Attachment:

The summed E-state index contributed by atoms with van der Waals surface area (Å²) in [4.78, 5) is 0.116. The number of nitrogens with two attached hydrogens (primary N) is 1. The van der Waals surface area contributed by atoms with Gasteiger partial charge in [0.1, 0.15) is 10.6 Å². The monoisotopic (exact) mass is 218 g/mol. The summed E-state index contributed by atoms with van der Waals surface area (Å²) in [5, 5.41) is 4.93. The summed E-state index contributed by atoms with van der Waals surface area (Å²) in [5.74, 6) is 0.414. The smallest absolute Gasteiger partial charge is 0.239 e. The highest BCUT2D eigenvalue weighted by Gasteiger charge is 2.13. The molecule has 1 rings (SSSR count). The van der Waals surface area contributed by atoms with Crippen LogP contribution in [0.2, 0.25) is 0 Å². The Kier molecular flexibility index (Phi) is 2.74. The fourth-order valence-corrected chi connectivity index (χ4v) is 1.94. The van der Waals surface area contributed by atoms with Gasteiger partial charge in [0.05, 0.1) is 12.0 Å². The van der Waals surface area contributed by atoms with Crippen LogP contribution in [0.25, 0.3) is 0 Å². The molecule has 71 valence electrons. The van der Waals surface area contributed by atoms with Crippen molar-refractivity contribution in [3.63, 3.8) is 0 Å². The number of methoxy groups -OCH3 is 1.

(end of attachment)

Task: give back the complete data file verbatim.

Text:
The summed E-state index contributed by atoms with van der Waals surface area (Å²) in [4.78, 5) is 0.116. The number of nitrogens with two attached hydrogens (primary N) is 1. The van der Waals surface area contributed by atoms with Gasteiger partial charge in [0.1, 0.15) is 10.6 Å². The monoisotopic (exact) mass is 218 g/mol. The summed E-state index contributed by atoms with van der Waals surface area (Å²) in [5, 5.41) is 4.93. The summed E-state index contributed by atoms with van der Waals surface area (Å²) in [5.74, 6) is 0.414. The smallest absolute Gasteiger partial charge is 0.239 e. The highest BCUT2D eigenvalue weighted by Gasteiger charge is 2.13. The molecule has 1 rings (SSSR count). The van der Waals surface area contributed by atoms with Crippen LogP contribution in [0.2, 0.25) is 0 Å². The Kier molecular flexibility index (Phi) is 2.74. The fourth-order valence-corrected chi connectivity index (χ4v) is 1.94. The van der Waals surface area contributed by atoms with Gasteiger partial charge in [0.05, 0.1) is 12.0 Å². The van der Waals surface area contributed by atoms with Crippen LogP contribution in [0.25, 0.3) is 0 Å². The molecule has 71 valence electrons. The van der Waals surface area contributed by atoms with Crippen molar-refractivity contribution in [3.63, 3.8) is 0 Å². The number of methoxy groups -OCH3 is 1.